The Minus Man

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The Minus Man
Minus man ver2.jpg
Theatrical release poster
Directed by Hampton Fancher
Produced by Keith Abell
Fida Attieh
David Bushell
Steve Carlis
Joseph J. DiMartino
Larry Meistrich
Mary Vernieu
Written by Hampton Fancher (screenplay)
Lew McCreary (novel)
Starring Owen Wilson
Janeane Garofalo
Brian Cox
Mercedes Ruehl
Dwight Yoakam
Dennis Haysbert
Sheryl Crow
Music by Marco Beltrami
Cinematography Bobby Bukowski
Edited by Todd C. Ramsay
Distributed by Artisan Entertainment
Release date(s)
  • September 24, 1999 (1999-09-24) (Sundance Film Festival)
  • September 21, 2001 (2001-09-21) (Germany)
Running time 111 min.
Country United States
Language English

The Minus Man is a 1999 film based on the novel by Lew McCreary. It was directed by Hampton Fancher, who also wrote the screenplay. The film centers on a psychotic killer whom Fancher describes as "a cross between Psycho's Norman Bates, Melville's Billy Budd and Being There's Chauncey Gardner".[1]

Plot[edit]

The film opens as Vann Siegert (Owen Wilson) decides to turn left onto a road, striking out on a new path in life. His first stop is a bar, where he meets Casper (Sheryl Crow, in her first film appearance). They leave the bar together in his truck. Casper asks Vann to pull over at a rest stop to get high. After she shoots up, she balances her syringe on the open glove box, noticing a flask. She asks what is in it, and Vann answers that it is full of amaretto. After drinking it, she passes out. Vann carries her body into the bathroom and arranges it to look as if she overdosed.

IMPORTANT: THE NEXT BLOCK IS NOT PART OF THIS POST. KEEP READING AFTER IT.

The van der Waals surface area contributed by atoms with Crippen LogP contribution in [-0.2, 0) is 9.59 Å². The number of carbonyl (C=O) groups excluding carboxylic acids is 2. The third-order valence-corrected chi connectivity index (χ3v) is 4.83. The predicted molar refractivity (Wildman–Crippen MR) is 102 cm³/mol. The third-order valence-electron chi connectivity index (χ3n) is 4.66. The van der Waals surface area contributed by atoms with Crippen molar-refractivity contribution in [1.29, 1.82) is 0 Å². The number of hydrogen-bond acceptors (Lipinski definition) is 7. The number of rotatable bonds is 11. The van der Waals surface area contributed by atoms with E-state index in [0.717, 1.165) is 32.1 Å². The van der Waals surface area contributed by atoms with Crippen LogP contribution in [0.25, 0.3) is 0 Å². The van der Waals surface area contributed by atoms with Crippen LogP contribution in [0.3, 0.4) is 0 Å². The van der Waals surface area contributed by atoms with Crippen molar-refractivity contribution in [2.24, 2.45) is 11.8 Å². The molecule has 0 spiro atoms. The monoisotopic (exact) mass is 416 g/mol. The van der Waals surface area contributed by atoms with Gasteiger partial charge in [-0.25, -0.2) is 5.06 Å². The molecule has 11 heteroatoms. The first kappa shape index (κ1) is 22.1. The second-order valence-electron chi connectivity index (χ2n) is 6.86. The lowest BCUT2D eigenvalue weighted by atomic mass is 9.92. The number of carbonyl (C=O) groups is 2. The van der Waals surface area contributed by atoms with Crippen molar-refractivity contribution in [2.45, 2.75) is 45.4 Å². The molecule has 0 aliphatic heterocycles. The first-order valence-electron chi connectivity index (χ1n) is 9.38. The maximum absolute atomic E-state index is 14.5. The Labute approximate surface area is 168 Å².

While sleeping on the beach in his truck, Vann is awakened by a cop who tells him he cannot stay there at night. She suggests that he "gets himself a room". The next day, he arrives at the home of Doug and Jane Durwin (Brian Cox and Mercedes Ruehl). He rents out the room of their missing daughter. Doug recommends he look for work at the post office, as they are hiring seasonal help for Christmas.

As he is tidying up, Vann passes out and daydreams that he is digging a grave. Detectives Blair and Graves (Dwight Yoakam and Dennis Haysbert) stand over him, asking taunting questions about his methods. Throughout the film, Vann has imaginary conversations/psychotic breaks with reality with the two detectives. Vann is shown retrieving a kit from under his car. It contains a poison, which he places in the flask and then fills with amaretto.

Doug takes Vann to a high school football game, where he meets a star athlete and his family. A few days later, Vann offers the boy a ride and murders him, burying his body on a beach. He explains in one of the many voice overs about his methods, that he never plans out his murders and he never commits any violence. His victims just go to sleep and do not wake up. Vann also reveals that the murder of the footballer broke two of his personal rules: Don't kill anyone you know, and don't kill anyone from your town.

Vann helps the town search for the missing athlete and even attends his memorial service. His ties to the community grow as he is given more responsibility at the post office. One of his co-workers, Ferrin (Janeane Garofalo), sheepishly pursues him. Doug drives Ferrin to the beach. The pair exchange an awkward hug, which betrays the difficulties Vann has with physical intimacy, despite his warm and outgoing personality with everyone he meets. The embrace occurs directly over the spot where Vann buried the high school footballer.